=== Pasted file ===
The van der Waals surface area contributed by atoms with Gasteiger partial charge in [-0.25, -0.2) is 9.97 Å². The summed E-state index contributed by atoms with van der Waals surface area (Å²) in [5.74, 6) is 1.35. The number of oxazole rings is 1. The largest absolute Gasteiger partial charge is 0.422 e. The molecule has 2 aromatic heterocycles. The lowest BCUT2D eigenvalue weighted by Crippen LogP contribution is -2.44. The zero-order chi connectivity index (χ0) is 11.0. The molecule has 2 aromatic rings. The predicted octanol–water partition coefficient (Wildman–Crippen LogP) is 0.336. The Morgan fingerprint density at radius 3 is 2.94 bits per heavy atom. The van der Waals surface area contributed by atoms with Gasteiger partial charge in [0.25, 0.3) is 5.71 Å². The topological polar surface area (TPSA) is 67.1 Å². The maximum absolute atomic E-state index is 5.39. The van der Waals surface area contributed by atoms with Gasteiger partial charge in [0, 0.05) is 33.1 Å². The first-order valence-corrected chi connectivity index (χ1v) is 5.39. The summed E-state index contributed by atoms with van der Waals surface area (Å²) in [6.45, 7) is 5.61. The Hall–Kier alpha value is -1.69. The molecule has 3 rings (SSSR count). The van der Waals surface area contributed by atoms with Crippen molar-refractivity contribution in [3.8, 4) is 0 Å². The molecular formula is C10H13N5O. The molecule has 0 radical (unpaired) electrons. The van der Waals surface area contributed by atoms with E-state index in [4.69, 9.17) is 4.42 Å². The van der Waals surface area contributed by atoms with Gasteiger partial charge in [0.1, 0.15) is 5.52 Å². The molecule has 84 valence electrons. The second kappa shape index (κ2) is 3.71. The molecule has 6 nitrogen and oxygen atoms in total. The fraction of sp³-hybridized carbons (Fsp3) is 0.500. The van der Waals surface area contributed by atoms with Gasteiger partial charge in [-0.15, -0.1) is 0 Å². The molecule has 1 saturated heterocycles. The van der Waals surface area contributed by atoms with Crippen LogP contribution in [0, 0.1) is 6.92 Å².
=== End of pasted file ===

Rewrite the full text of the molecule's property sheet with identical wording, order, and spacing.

The van der Waals surface area contributed by atoms with Gasteiger partial charge in [-0.25, -0.2) is 9.97 Å². The summed E-state index contributed by atoms with van der Waals surface area (Å²) in [5.74, 6) is 1.35. The number of oxazole rings is 1. The largest absolute Gasteiger partial charge is 0.422 e. The molecule has 2 aromatic heterocycles. The lowest BCUT2D eigenvalue weighted by Crippen LogP contribution is -2.44. The zero-order chi connectivity index (χ0) is 11.0. The molecule has 2 aromatic rings. The predicted octanol–water partition coefficient (Wildman–Crippen LogP) is 0.336. The Morgan fingerprint density at radius 3 is 2.94 bits per heavy atom. The van der Waals surface area contributed by atoms with Gasteiger partial charge in [0.25, 0.3) is 5.71 Å². The topological polar surface area (TPSA) is 67.1 Å². The maximum absolute atomic E-state index is 5.39. The van der Waals surface area contributed by atoms with Gasteiger partial charge in [0, 0.05) is 33.1 Å². The first-order valence-corrected chi connectivity index (χ1v) is 5.39. The summed E-state index contributed by atoms with van der Waals surface area (Å²) in [6.45, 7) is 5.61. The Hall–Kier alpha value is -1.69. The molecule has 3 rings (SSSR count). The van der Waals surface area contributed by atoms with Crippen molar-refractivity contribution in [3.8, 4) is 0 Å². The molecular formula is C10H13N5O. The molecule has 0 radical (unpaired) electrons. The van der Waals surface area contributed by atoms with E-state index in [4.69, 9.17) is 4.42 Å². The van der Waals surface area contributed by atoms with Gasteiger partial charge in [0.1, 0.15) is 5.52 Å². The molecule has 84 valence electrons. The second kappa shape index (κ2) is 3.71. The molecule has 6 nitrogen and oxygen atoms in total. The fraction of sp³-hybridized carbons (Fsp3) is 0.500. The van der Waals surface area contributed by atoms with Gasteiger partial charge in [-0.15, -0.1) is 0 Å². The molecule has 1 saturated heterocycles. The van der Waals surface area contributed by atoms with Crippen LogP contribution in [0, 0.1) is 6.92 Å².